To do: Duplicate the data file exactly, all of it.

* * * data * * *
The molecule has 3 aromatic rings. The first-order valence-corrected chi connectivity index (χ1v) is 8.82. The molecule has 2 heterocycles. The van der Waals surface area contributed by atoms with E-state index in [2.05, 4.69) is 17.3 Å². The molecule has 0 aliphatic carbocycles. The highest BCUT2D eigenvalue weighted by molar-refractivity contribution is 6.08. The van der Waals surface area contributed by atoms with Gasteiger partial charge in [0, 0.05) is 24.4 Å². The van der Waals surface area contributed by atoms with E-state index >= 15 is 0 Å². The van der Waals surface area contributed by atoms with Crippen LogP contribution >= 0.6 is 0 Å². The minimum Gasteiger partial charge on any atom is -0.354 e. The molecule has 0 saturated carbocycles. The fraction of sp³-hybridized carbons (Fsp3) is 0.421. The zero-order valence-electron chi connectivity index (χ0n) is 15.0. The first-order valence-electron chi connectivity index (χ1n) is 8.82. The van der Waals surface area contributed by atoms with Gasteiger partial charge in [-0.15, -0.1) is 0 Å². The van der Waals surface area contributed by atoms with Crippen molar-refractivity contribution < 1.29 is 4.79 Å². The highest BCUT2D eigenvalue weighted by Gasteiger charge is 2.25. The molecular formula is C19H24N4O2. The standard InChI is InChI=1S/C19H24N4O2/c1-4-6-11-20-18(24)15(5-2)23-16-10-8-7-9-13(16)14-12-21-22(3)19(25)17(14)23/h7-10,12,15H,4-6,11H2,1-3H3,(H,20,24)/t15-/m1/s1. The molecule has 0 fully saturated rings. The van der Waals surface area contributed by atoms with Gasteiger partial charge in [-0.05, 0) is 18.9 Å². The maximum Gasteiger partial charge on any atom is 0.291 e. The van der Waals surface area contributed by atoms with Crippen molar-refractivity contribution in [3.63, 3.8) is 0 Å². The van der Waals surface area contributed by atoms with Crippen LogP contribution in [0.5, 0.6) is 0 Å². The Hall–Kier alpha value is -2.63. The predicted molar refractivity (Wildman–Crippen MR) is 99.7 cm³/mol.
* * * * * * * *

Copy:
The molecule has 3 aromatic rings. The first-order valence-corrected chi connectivity index (χ1v) is 8.82. The molecule has 2 heterocycles. The van der Waals surface area contributed by atoms with E-state index in [2.05, 4.69) is 17.3 Å². The molecule has 0 aliphatic carbocycles. The highest BCUT2D eigenvalue weighted by molar-refractivity contribution is 6.08. The van der Waals surface area contributed by atoms with Gasteiger partial charge in [0, 0.05) is 24.4 Å². The van der Waals surface area contributed by atoms with E-state index >= 15 is 0 Å². The van der Waals surface area contributed by atoms with Crippen LogP contribution >= 0.6 is 0 Å². The minimum Gasteiger partial charge on any atom is -0.354 e. The molecule has 0 saturated carbocycles. The fraction of sp³-hybridized carbons (Fsp3) is 0.421. The zero-order valence-electron chi connectivity index (χ0n) is 15.0. The first-order valence-electron chi connectivity index (χ1n) is 8.82. The van der Waals surface area contributed by atoms with Gasteiger partial charge in [-0.15, -0.1) is 0 Å². The van der Waals surface area contributed by atoms with Crippen molar-refractivity contribution < 1.29 is 4.79 Å². The highest BCUT2D eigenvalue weighted by Gasteiger charge is 2.25. The molecular formula is C19H24N4O2. The standard InChI is InChI=1S/C19H24N4O2/c1-4-6-11-20-18(24)15(5-2)23-16-10-8-7-9-13(16)14-12-21-22(3)19(25)17(14)23/h7-10,12,15H,4-6,11H2,1-3H3,(H,20,24)/t15-/m1/s1. The molecule has 0 fully saturated rings. The van der Waals surface area contributed by atoms with Gasteiger partial charge in [-0.05, 0) is 18.9 Å². The maximum Gasteiger partial charge on any atom is 0.291 e. The van der Waals surface area contributed by atoms with Crippen molar-refractivity contribution in [3.63, 3.8) is 0 Å². The van der Waals surface area contributed by atoms with Crippen LogP contribution in [0.5, 0.6) is 0 Å². The Hall–Kier alpha value is -2.63. The predicted molar refractivity (Wildman–Crippen MR) is 99.7 cm³/mol.